88. Stories from Apple Hill

It is the season of giving thanks and remembering our blessings.

And while I have much to be thankful for at the cottage (new windows, new insulation, and lower gas bills) today I’m going to be thankful for those who built and took care of this little cottage before us.


Joe and Clara named the road and made the signs. Now it is officially called Apple Hill Rd. and it’s even on Google Maps…

My grandfather, Pa, built the cottage sometime in the thirties after he bought the orchard. It was just a little two-room house at the time; it was what is now the kitchen and the living room. My mother told stories about her brother’s friends spending the nights out there on an occasional weekend and scaring themselves with ghost stories. My dad told the story of Pa shooting his shotgun in the air to scare off teenagers who were stealing apples in the dark. (I’m not sure how he knew that one…)

Mom and Dad at Apple Hill, ca.1949

This is the first photograph I have of the cottage. It was taken either right before or right after my mom and dad were married. There are several things I love about this picture:

  • My mom is skinny. (She would love that!)
  • Their smiles.
  • My dad’s tie.
  • My mom’s hair style.
  • My dad holding a cigarette. (Oh the forties, when everyone smoked…)
  • The delphiniums (or foxgloves) blooming behind them.
  • They are so young…

Mom also told the story of The Accident. (Some details are sketchy because I heard this story when I was young and never thought to ask for specifics; now there’s no one to ask. There is a lesson here…)

She was a teenager, dressed up to go out on a date. Pa was working late out at the orchard — it was his second job, being a farmer. I don’t know why Mom was out on the farm in her “going out on a date” clothes, but that was the way she told it. Pa asked her to drive the tractor into the big barn while he rode on the back in the wagon. I imagine she wasn’t happy about driving the tractor in her good black and white plaid skirt. As she was driving, Pa reached down to do something with the connection between the two vehicles and his hand got caught. He screamed, but she couldn’t hear him in the noise of the tractor. Bleeding, they raced the four miles to the hospital in the truck–Mom driving– but Pa lost the top knuckle of his ring finger. Whenever we asked him about it, he would just shrug and say it was an accident. Mom was the one who told us how it happened.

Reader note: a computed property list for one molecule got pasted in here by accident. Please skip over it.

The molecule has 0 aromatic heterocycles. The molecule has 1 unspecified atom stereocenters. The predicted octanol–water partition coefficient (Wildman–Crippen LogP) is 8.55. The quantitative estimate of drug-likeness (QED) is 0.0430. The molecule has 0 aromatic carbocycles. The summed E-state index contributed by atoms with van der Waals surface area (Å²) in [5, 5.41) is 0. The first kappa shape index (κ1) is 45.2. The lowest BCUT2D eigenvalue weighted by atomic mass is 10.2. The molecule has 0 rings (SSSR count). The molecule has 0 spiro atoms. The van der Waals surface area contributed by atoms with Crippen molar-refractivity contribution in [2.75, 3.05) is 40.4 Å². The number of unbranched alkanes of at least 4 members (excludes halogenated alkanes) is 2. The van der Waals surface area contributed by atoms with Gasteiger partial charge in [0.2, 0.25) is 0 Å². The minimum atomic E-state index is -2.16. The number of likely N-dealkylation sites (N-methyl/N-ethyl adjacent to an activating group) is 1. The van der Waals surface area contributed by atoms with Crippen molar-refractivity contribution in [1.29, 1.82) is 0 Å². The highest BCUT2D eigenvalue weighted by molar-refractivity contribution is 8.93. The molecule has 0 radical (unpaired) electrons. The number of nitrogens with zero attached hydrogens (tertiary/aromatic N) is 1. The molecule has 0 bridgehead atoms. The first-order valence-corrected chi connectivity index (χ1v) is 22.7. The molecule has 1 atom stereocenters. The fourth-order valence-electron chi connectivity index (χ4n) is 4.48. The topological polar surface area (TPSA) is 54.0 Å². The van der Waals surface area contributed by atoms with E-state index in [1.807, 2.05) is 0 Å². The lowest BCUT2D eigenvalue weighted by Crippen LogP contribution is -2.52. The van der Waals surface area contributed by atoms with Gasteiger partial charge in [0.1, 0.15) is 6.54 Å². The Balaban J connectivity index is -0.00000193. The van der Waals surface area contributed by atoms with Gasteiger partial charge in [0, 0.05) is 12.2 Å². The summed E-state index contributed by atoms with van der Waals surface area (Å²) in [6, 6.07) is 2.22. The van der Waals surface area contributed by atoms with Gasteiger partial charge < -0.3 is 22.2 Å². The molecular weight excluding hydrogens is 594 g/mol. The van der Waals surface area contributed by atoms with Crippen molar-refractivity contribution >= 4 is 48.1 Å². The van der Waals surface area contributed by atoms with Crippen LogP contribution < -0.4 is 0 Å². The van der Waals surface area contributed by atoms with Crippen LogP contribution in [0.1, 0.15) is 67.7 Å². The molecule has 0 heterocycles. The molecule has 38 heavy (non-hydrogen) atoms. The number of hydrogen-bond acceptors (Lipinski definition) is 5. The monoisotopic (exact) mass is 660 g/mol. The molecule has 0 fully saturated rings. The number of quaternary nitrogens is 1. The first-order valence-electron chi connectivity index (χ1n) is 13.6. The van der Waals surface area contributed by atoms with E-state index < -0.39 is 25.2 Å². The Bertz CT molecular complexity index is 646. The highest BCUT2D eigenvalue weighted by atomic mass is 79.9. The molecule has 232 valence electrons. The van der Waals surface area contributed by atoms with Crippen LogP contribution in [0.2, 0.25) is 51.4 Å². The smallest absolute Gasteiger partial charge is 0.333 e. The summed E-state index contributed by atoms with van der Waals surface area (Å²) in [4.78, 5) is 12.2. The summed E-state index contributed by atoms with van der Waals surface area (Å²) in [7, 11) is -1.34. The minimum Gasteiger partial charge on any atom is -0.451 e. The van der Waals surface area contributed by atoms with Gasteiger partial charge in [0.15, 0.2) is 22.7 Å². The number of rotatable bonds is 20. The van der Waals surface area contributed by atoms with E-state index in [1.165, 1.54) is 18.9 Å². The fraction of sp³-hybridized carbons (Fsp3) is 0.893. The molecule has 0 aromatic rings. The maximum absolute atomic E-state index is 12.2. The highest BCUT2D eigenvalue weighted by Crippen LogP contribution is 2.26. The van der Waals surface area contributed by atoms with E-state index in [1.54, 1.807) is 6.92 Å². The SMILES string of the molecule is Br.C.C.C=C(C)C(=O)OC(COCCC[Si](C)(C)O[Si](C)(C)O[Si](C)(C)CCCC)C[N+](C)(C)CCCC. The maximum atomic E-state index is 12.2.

IMG_3220Pa was a teacher, a principal, and he retired as the county superintendent of schools, but I remember him always dressed in his farming clothes. Dark green or gray matching shirt and pants — he wore the suit of manual labor as proudly as he wore his business suits. He let us kids ride in the back of the truck as he bounced around the orchard. And he built bleachers for the bushel baskets of apples around the large oak tree in the front yard. As kids, we used to run around the bleachers, jumping from level to level, listening to the zing of the boards as we landed.

Painting of Apple Hill Cottage, ca.1973

This is the way the cottage looked as I remember it as a kid.

Aunt Mary and Uncle Leslie lived in the cottage from sometime in the fifties until around 1973. Aunt Mary sold the apples from the bleachers in the front yard. Water problems always haunted the cottage — there was a well in the side yard with a hand pump where Aunt Mary got water for cooking and drinking, and there was a cistern in the other side yard for non-potable water. Aunt Mary was an Italian farm girl married to a Welsh miner. When my dad died I found her naturalization papers in his desk drawer.

Later, probably after their son Bob was born, they made a small kid’s room in the living room and added a split level basement with a large back bedroom over the foundation. It has hardwood floors and early sixties type trim around the doors. Neighbor Betty has told us the story of a young Bob who was playing with matches in his bedroom (or maybe smoking?) and set part of his room on fire. He was so afraid of getting in trouble, he ran away — all the way to the big apple barn down the road.  He was found later that day in the hay loft, where we were never allowed to go as kids. As we took off walls and plaster in the cottage living room, we thought we could see scorch marks on some of the ceiling joists. (Bob, if you’re out there reading this, please let us know your version.)